Nkihtaqmikon v. Impson

2008 | Cited 0 times | D. Maine | October 9, 2008



Directed by the First Circuit to determine whether exceptions to the administrative exhaustion requirement justify judicial retention of this case, the Court concludes that none of the exceptions applies. Despite the Bureau of Indian Affairs‟ inept defense of this action, characterized by contradiction and delay, the benefit of belated administrative review exceeds the need for immediate judicial resolution.


A. Procedural History

On January 11, 2008, Defendants submitted what they term a Renewed Motion to Dismiss, contending that the Plaintiffs did not meet the administrative exhaustion requirement on their claims.2 Defs.' Renewed Mot. to Dismiss and Incorporated Mem. in Supp. of Defs.' Renewed Mot. (Docket # 78) (Defs.' Mot.). Plaintiffs responded on February 4, 2008, arguing that exhaustion under the APA does not apply in this case, and alternatively, that one of the exceptions should be employed. Pls.' Opp'n to Mot. to Dismiss (Docket # 80) (Pls.' Opp'n). Defendants replied on February 15, 2008. Defs.' Reply in Supp. of Defs.' Renewed Mot. to Dismiss (Docket # 85) (Defs.' Reply). The Court held oral argument on July 1, 2008.

B. The Facts Underlying the Exhaustion Issue

The First Circuit and this Court previously described in detail the facts in this law suit. Nulankeyutmonen Nkihtaqmikon v. Impson, 503 F.3d 18 (1st Cir. 2007) (NN); Nulankeyutmonen Nkihtaqmikon v. Impson, 462 F. Supp. 2d 86 (D. Me. 2006) (NNI). For the purposes of the Court‟s exhaustion determination, the salient facts are: In May, 2006, the Pleasant Point Passamaquoddy Reservation and Quoddy Bay, LLC formalized a ground lease agreement to allow Quoddy Bay to develop a LNG terminal on a three quarter acre portion of tribally owned land known as Split Rock, pending federal approval of the project. The Tribal Council approved the lease on May 19, 2005, and pursuant to the Indian Long-Term Leasing Act of 1955 ("Leasing Act"), 25 U.S.C. § 415, sent the lease to the BIA for review. Franklin Keel, Regional Director of the Eastern Region of the BIA, approved the lease on June 1, 2005.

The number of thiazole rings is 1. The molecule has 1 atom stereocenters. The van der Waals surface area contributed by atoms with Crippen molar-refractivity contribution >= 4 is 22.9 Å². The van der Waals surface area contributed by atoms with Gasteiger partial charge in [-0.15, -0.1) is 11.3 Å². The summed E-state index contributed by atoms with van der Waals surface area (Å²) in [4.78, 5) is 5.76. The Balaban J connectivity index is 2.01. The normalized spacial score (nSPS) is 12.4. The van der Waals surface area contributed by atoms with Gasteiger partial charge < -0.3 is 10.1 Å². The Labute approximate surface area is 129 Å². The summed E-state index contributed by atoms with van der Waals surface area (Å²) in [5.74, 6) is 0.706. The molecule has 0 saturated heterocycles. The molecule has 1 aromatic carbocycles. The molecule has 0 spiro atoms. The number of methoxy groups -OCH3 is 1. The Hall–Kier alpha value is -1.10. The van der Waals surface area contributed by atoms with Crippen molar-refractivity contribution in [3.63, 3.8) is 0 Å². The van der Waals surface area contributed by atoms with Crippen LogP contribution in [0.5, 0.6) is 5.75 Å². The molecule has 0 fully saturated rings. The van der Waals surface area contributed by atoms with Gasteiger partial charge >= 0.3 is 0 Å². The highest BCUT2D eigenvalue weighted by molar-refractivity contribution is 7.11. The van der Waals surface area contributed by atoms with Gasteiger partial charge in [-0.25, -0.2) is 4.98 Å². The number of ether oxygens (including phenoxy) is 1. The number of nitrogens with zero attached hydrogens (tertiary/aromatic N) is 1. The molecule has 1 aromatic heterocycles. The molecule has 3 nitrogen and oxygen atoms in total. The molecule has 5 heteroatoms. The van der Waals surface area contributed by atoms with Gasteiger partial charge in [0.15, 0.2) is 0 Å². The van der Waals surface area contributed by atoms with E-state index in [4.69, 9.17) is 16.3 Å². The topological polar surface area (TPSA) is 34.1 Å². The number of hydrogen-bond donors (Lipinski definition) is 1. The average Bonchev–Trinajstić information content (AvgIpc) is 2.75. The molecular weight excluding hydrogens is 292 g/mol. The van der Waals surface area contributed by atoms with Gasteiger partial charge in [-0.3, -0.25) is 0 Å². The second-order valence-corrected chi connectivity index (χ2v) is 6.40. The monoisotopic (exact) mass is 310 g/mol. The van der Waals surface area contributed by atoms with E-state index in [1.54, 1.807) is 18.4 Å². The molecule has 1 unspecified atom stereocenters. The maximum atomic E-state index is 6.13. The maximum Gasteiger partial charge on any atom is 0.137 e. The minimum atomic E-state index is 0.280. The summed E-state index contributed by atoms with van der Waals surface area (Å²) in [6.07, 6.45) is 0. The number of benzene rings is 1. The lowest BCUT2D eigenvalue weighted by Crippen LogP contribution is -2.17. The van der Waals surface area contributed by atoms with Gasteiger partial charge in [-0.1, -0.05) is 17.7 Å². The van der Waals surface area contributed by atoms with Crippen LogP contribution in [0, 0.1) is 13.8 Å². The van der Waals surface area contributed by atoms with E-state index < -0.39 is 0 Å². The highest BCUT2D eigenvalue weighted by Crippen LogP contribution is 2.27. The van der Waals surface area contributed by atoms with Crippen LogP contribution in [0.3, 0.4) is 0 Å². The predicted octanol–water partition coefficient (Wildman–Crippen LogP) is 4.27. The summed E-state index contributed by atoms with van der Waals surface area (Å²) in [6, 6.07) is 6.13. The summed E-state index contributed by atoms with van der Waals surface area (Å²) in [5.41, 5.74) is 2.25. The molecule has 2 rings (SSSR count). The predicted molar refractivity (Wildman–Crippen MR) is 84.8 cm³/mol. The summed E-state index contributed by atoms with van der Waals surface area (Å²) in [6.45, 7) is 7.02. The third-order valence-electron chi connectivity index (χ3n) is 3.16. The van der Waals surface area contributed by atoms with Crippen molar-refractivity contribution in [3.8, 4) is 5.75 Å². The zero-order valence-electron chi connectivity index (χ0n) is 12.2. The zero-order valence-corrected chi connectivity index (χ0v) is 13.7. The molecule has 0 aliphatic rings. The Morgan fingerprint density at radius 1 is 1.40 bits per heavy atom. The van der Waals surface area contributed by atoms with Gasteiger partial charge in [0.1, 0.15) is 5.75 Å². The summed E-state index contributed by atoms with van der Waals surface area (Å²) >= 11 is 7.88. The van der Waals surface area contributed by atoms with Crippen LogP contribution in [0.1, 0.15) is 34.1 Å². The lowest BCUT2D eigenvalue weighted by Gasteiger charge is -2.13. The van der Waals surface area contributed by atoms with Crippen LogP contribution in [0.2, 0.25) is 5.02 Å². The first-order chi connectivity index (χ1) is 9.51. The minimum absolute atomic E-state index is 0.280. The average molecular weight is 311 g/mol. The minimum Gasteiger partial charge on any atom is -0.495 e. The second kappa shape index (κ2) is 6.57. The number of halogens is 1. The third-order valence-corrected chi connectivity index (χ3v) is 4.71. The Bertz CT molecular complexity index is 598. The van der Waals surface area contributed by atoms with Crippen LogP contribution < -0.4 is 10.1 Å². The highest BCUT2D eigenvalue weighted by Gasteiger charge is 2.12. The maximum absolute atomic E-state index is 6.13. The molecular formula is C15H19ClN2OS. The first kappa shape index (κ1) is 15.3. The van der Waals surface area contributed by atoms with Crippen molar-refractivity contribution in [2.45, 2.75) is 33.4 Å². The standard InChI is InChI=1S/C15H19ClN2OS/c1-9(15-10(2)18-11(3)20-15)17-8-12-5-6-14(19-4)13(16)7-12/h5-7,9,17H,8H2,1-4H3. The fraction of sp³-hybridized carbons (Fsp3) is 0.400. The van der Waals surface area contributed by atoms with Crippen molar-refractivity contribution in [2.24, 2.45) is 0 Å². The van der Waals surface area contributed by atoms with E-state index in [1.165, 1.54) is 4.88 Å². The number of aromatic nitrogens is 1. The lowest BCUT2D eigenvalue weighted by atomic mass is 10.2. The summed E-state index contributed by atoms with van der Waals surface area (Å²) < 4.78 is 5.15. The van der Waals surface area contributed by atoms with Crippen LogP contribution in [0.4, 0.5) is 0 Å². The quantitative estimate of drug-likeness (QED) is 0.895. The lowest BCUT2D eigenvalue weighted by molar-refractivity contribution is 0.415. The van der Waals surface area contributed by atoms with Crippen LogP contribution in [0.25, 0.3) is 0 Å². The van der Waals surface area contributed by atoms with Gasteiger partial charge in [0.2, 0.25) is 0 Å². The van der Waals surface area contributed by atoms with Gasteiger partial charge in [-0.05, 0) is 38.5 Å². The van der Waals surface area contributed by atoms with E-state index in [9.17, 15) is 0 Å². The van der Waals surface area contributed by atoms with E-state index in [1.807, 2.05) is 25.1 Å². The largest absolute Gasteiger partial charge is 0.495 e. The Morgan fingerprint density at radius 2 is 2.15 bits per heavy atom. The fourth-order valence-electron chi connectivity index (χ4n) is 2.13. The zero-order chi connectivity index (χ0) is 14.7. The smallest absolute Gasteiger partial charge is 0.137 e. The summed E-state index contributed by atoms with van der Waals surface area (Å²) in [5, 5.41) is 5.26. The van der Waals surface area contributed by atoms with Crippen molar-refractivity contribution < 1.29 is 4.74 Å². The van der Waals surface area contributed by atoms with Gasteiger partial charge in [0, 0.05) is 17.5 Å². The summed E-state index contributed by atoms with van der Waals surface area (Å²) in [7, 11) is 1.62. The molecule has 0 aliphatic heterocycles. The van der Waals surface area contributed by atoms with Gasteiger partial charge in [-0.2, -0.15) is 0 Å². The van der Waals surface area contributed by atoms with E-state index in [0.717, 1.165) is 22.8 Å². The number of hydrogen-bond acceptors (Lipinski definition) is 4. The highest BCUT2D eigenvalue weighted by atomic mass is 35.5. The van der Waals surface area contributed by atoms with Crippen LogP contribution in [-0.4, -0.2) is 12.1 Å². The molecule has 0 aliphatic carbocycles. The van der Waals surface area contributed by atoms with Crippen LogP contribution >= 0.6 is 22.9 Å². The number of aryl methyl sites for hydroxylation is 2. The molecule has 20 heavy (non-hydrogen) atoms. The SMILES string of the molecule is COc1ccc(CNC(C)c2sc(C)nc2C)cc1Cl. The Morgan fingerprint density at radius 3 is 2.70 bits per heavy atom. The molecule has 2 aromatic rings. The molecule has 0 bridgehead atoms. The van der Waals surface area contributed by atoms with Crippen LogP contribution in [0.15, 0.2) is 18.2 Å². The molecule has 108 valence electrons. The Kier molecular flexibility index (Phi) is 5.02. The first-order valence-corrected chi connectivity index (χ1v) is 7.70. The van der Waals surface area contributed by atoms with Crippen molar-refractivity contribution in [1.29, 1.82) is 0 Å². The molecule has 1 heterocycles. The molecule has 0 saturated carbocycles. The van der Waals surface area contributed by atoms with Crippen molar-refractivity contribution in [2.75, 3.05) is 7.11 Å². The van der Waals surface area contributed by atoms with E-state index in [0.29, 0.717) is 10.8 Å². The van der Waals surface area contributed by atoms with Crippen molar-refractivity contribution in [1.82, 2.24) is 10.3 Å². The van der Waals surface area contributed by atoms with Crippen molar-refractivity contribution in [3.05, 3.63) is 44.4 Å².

A group of private citizens, who are residents of the Pleasant Point Passamaquoddy Reservation in Maine, oppose the construction of the terminal and banded together under the name Nulankeyutmonen Nkihtaqmikon (NN).3 Together with several individual plaintiffs, they did not appeal the BIA‟s approval of the lease to the Interior Board of Indian Appeals (IBIA); rather, they filed a lawsuit in this Court, challenging the BIA‟s approval of the lease on multiple grounds: failure to comply with the procedural requirements of the National Environmental Policy Act (NEPA), 43 U.S.C. § 4321, et seq., the National Historic Preservation Act (NHPA), 16 U.S.C. § 470, et seq., the Leasing Act, and the Endangered Species Act (ESA), 16 U.S.C. § 1531, et seq.